Some papers are more equal than others

There’s a Commentary in this week’s Nature about detecting plagiarism in scientific papers (free access this week) by using eTBLAST, a strange but seemingly effective hybrid of alignment search and heuristics originally designed to help search PubMed. Basically you give it a paragraph of text and it finds papers that contain similar words and phrases.


Here’s a summary from the News piece accompanying the story:

As many as 200,000 of the 17 million articles in the Medline database might be duplicates, either plagiarized or republished by the same author in different journals, according to a commentary published in Nature today [… the authors] used text-matching software to look for duplicate or highly-similar abstracts in more than 62,000 randomly selected Medline abstracts published since 1995.

This the second place this week that I’ve read about bioinformatics techniques being applied to document processing; the other was Deepak’s post about IBM using the Teiresias algorithm to detect spam emails with great success. Don’t know if there are any other bioinformatics algorithms that have been applied to non-biological problems? BLAST, surely, must have other some novel uses…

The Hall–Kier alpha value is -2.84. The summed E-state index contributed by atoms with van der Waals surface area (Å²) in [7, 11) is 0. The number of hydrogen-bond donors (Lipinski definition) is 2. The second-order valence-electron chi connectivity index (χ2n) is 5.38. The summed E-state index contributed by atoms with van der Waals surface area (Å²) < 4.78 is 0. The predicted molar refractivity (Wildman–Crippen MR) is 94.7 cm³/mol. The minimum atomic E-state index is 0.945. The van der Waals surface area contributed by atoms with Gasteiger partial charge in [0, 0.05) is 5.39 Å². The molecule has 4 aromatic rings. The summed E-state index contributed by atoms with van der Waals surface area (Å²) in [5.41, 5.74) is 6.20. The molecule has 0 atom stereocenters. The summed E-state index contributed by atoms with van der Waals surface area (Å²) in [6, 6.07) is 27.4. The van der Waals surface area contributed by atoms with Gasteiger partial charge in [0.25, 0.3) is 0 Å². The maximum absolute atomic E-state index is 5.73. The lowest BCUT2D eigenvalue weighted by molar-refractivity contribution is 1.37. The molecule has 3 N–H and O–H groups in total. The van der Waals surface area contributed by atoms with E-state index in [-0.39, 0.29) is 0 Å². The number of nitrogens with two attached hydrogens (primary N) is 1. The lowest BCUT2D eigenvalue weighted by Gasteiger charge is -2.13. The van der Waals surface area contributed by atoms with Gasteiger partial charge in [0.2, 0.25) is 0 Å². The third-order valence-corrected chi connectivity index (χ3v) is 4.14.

Anyway, the authors do mention that:

In general, the duplication of scientific articles has largely been ignored by the gatekeepers of scientific information — the publishers and database curators. Very few journal editors attempt to systematically detect duplicates at the time of submission.

Sort of. CrossRef – the academic publishing industry body that looks after DOIs for scientific papers, amongst other things – is building a plagiarism detection service called CrossCheck in association with the company that makes Turnitin, a popular piece of software used by high schools and colleges to make sure student’s don’t crib off of each other. If you are going to submit exactly the same paper to multiple journals in the hope of getting multiple citations then do it now…


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